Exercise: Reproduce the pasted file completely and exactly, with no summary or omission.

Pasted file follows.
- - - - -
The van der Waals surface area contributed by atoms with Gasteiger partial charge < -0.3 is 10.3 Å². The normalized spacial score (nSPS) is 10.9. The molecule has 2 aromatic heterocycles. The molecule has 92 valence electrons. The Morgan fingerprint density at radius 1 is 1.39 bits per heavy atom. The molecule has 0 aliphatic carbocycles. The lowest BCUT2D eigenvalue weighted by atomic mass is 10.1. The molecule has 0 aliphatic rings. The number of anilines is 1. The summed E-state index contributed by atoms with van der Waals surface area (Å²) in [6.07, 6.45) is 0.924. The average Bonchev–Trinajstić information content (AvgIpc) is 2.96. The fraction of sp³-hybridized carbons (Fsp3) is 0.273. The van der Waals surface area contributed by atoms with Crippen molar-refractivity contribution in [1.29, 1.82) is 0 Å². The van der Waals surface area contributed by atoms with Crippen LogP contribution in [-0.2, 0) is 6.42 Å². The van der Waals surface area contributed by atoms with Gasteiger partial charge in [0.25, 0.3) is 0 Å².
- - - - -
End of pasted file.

The van der Waals surface area contributed by atoms with Gasteiger partial charge < -0.3 is 10.3 Å². The normalized spacial score (nSPS) is 10.9. The molecule has 2 aromatic heterocycles. The molecule has 92 valence electrons. The Morgan fingerprint density at radius 1 is 1.39 bits per heavy atom. The molecule has 0 aliphatic carbocycles. The lowest BCUT2D eigenvalue weighted by atomic mass is 10.1. The molecule has 0 aliphatic rings. The number of anilines is 1. The summed E-state index contributed by atoms with van der Waals surface area (Å²) in [6.07, 6.45) is 0.924. The average Bonchev–Trinajstić information content (AvgIpc) is 2.96. The fraction of sp³-hybridized carbons (Fsp3) is 0.273. The van der Waals surface area contributed by atoms with Crippen molar-refractivity contribution in [1.29, 1.82) is 0 Å². The van der Waals surface area contributed by atoms with Crippen LogP contribution in [-0.2, 0) is 6.42 Å². The van der Waals surface area contributed by atoms with Gasteiger partial charge in [0.25, 0.3) is 0 Å².